People love to debate Biblical issues and one of the more popular ones is whether or not Jesus’ miracle in John 2, turning the water into wine at the wedding in Cana, was creating alcoholic wine, or just grape juice. Like any readings in the Bible, it can be up for interpretation. Let’s take a look at John’s account.
On the third day a wedding took place at Cana in Galilee. Jesus’ mother was there, and Jesus and his disciples had also been invited to the wedding. When the wine was gone, Jesus’ mother said to him, “They have no more wine.”
“Woman, why do you involve me?” Jesus replied. “My hour has not yet come.”
His mother said to the servants, “Do whatever he tells you.”
Nearby stood six stone water jars, the kind used by the Jews for ceremonial washing, each holding from twenty to thirty gallons.
Jesus said to the servants, “Fill the jars with water”; so they filled them to the brim.
Then he told them, “Now draw some out and take it to the master of the banquet.”
They did so, and the master of the banquet tasted the water that had been turned into wine. He did not realize where it had come from, though the servants who had drawn the water knew.
Then he called the bridegroom aside and said, “Everyone brings out the choice wine first and then the cheaper wine after the guests have had too much to drink; but you have saved the best till now.”
What Jesus did here in Cana of Galilee was the first of the signs through which he revealed his glory; and his disciples believed in him. (John 2:1-11)
Highlighted in The Chosen
If you have ever watched Season 1 of “The Chosen” you will remember this sequence of events very well. Not intended to be precisely the way it was, the drama clearly reveals the intent. I particularly love the exchange between Jesus and His mother. His reluctance to perform the task, and for good reason, is quickly turned into acquiescence, because, I think, who can say no to mom? It’s a tender, human moment.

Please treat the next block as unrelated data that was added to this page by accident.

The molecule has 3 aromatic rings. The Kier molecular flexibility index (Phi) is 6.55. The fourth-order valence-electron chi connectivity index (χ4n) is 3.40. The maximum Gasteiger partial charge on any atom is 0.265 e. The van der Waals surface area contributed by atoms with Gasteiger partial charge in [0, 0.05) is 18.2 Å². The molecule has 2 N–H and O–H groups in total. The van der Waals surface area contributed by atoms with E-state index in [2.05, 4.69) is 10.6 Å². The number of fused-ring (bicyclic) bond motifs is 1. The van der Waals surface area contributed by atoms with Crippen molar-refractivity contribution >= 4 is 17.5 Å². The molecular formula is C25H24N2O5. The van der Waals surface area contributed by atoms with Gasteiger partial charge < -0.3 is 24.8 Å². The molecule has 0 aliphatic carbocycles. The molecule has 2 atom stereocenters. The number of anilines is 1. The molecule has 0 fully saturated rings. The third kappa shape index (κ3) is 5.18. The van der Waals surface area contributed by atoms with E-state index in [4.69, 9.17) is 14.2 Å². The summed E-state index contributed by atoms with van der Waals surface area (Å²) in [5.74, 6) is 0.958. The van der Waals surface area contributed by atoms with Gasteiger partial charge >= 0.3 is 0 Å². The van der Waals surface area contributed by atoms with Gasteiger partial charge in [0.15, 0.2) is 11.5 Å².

Wine or grape juice?
Now to the point. The word “wine” is the key to understanding what happened. This is not semantics or splitting hairs, it’s really quite plain. When the wine is presented, His disciples were amazed.
Verse 11 says “and his disciples believed in him.” There are many signs and wonders that will follow, but sadly the point of this miracle is lost in a battle of words. The Greek word used is “oinos,” a common word for ordinary wine, that is, fermented, alcoholic wine. The same word is used by the Apostle Paul, in Ephesians 5:18, warning people not to get drunk on wine.
Semantics aside, there is no historical or cultural proof that the wine wasn’t the “good stuff.” Jesus created a normal, ordinary wine. Remember this was a wedding and clearly when the wine is described by the master of the banquet as being “choice,” the point is made. Seriously, would he have made a fuss for grape juice?
It was wine
Of course there are folks who really do not approve of the consumption of alcohol. They would suggest that by turning water into fermented wine, Jesus would have been promoting sin. They will hold that alcohol is inherently sinful and therefore Jesus could not have done this. But the argument is not Biblical. There are even positive references to consuming alcohol.
Ecclesiastes 9:7 instructs, “Drink your wine with a merry heart.”
Psalm 104:14-15 states that God gives wine “that makes glad the heart of men.”
Amos 9:14 discusses drinking wine from your own vineyard as a sign of God’s blessing.
Isaiah 55:1 encourages, “Yes, come buy wine and milk…”
From these and other Scriptures, it is clear that alcohol itself is not inherently sinful. Rather, it is the abuse of alcohol, drunkenness and/or addiction, that is sinful (Ephesians 5:18; Proverbs 23:29-35; 1 Corinthians 6:12; 2 Peter 2:19).
Jesus was not promoting drunkenness
Jesus was well within Godly limits. He was not promoting drunkenness, just as He did not promote gluttony when he performed the miracle of the loaves and fishes. Certainly wine can be abused
By turning water into wine, Jesus was not promoting drunkenness and He would not have been responsible for people making bad choices. The truth of John 2 is the fact that water was turned into the best wine and the wedding went on.
Drunkenness is sinful. Addiction is sinful. God’s standard is moderation and self control. Personal responsibility is important. God’s standards were in no way violated. He was glorified.